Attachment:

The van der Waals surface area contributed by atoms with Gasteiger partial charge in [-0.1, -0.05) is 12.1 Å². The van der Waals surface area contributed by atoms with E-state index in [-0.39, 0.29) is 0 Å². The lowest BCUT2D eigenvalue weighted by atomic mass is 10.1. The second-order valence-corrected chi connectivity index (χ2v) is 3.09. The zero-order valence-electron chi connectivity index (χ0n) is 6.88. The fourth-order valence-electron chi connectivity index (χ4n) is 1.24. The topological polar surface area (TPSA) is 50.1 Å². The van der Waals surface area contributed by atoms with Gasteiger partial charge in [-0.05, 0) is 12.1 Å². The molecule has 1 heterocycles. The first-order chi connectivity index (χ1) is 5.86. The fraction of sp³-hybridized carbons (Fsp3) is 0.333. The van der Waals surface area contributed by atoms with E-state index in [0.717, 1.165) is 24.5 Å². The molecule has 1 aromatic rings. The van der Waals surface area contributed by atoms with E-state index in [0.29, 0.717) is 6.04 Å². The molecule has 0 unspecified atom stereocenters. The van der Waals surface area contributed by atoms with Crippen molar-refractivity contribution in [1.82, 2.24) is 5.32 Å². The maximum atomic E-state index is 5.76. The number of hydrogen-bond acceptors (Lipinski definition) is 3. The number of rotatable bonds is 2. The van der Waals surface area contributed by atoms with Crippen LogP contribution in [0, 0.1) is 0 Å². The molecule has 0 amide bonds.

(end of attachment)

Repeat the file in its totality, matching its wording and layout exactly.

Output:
The van der Waals surface area contributed by atoms with Gasteiger partial charge in [-0.1, -0.05) is 12.1 Å². The van der Waals surface area contributed by atoms with E-state index in [-0.39, 0.29) is 0 Å². The lowest BCUT2D eigenvalue weighted by atomic mass is 10.1. The second-order valence-corrected chi connectivity index (χ2v) is 3.09. The zero-order valence-electron chi connectivity index (χ0n) is 6.88. The fourth-order valence-electron chi connectivity index (χ4n) is 1.24. The topological polar surface area (TPSA) is 50.1 Å². The van der Waals surface area contributed by atoms with Gasteiger partial charge in [-0.05, 0) is 12.1 Å². The molecule has 1 heterocycles. The first-order chi connectivity index (χ1) is 5.86. The fraction of sp³-hybridized carbons (Fsp3) is 0.333. The van der Waals surface area contributed by atoms with E-state index in [0.717, 1.165) is 24.5 Å². The molecule has 1 aromatic rings. The van der Waals surface area contributed by atoms with E-state index in [0.29, 0.717) is 6.04 Å². The molecule has 0 unspecified atom stereocenters. The van der Waals surface area contributed by atoms with Crippen molar-refractivity contribution in [1.82, 2.24) is 5.32 Å². The maximum atomic E-state index is 5.76. The number of hydrogen-bond acceptors (Lipinski definition) is 3. The number of rotatable bonds is 2. The van der Waals surface area contributed by atoms with Crippen LogP contribution in [0, 0.1) is 0 Å². The molecule has 0 amide bonds.